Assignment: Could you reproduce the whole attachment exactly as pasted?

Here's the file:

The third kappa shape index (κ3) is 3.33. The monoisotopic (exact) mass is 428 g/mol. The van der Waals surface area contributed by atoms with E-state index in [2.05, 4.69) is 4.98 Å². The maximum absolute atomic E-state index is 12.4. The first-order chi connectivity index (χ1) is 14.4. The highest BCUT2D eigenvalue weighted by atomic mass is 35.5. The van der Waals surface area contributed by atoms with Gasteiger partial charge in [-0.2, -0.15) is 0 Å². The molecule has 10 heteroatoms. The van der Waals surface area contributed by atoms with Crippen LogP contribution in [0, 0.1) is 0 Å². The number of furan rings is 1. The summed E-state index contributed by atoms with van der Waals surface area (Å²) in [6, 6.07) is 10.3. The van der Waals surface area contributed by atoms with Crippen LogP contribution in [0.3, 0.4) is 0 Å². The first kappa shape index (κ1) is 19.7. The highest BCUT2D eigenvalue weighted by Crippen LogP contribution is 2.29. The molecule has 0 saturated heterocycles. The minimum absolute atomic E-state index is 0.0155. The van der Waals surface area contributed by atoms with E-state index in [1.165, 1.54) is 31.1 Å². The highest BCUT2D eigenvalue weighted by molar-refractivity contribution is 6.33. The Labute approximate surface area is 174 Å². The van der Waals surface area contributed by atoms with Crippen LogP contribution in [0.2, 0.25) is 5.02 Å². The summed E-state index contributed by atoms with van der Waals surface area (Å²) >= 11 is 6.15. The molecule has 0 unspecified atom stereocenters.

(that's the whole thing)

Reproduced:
The third kappa shape index (κ3) is 3.33. The monoisotopic (exact) mass is 428 g/mol. The van der Waals surface area contributed by atoms with E-state index in [2.05, 4.69) is 4.98 Å². The maximum absolute atomic E-state index is 12.4. The first-order chi connectivity index (χ1) is 14.4. The highest BCUT2D eigenvalue weighted by atomic mass is 35.5. The van der Waals surface area contributed by atoms with Gasteiger partial charge in [-0.2, -0.15) is 0 Å². The molecule has 10 heteroatoms. The van der Waals surface area contributed by atoms with Crippen LogP contribution in [0, 0.1) is 0 Å². The number of furan rings is 1. The summed E-state index contributed by atoms with van der Waals surface area (Å²) in [6, 6.07) is 10.3. The van der Waals surface area contributed by atoms with Crippen LogP contribution in [0.3, 0.4) is 0 Å². The first kappa shape index (κ1) is 19.7. The highest BCUT2D eigenvalue weighted by Crippen LogP contribution is 2.29. The molecule has 0 saturated heterocycles. The minimum absolute atomic E-state index is 0.0155. The van der Waals surface area contributed by atoms with E-state index in [1.165, 1.54) is 31.1 Å². The highest BCUT2D eigenvalue weighted by molar-refractivity contribution is 6.33. The Labute approximate surface area is 174 Å². The van der Waals surface area contributed by atoms with Crippen LogP contribution in [0.2, 0.25) is 5.02 Å². The summed E-state index contributed by atoms with van der Waals surface area (Å²) >= 11 is 6.15. The molecule has 0 unspecified atom stereocenters.